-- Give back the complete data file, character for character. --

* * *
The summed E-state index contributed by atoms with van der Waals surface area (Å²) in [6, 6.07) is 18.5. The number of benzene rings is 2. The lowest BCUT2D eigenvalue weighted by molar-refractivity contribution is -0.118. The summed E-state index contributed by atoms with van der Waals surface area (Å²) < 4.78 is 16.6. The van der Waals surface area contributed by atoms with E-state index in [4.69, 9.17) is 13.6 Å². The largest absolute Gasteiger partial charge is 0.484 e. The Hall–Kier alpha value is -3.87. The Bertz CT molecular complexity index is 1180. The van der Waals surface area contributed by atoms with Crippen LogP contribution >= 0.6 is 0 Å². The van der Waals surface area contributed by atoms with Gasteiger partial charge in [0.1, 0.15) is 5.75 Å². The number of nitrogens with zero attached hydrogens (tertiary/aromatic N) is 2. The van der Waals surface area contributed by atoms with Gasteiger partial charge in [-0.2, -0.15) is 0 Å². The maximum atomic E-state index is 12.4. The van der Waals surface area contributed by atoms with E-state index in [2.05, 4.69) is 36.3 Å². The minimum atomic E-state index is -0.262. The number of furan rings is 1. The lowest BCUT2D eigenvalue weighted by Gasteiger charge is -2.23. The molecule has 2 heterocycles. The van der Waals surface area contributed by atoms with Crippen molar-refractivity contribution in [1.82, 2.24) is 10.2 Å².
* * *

The summed E-state index contributed by atoms with van der Waals surface area (Å²) in [6, 6.07) is 18.5. The number of benzene rings is 2. The lowest BCUT2D eigenvalue weighted by molar-refractivity contribution is -0.118. The summed E-state index contributed by atoms with van der Waals surface area (Å²) < 4.78 is 16.6. The van der Waals surface area contributed by atoms with E-state index in [4.69, 9.17) is 13.6 Å². The largest absolute Gasteiger partial charge is 0.484 e. The Hall–Kier alpha value is -3.87. The Bertz CT molecular complexity index is 1180. The van der Waals surface area contributed by atoms with Crippen LogP contribution >= 0.6 is 0 Å². The van der Waals surface area contributed by atoms with Gasteiger partial charge in [0.1, 0.15) is 5.75 Å². The number of nitrogens with zero attached hydrogens (tertiary/aromatic N) is 2. The van der Waals surface area contributed by atoms with Gasteiger partial charge in [-0.2, -0.15) is 0 Å². The maximum atomic E-state index is 12.4. The van der Waals surface area contributed by atoms with E-state index in [2.05, 4.69) is 36.3 Å². The minimum atomic E-state index is -0.262. The number of furan rings is 1. The lowest BCUT2D eigenvalue weighted by Gasteiger charge is -2.23. The molecule has 2 heterocycles. The van der Waals surface area contributed by atoms with Crippen molar-refractivity contribution in [1.82, 2.24) is 10.2 Å².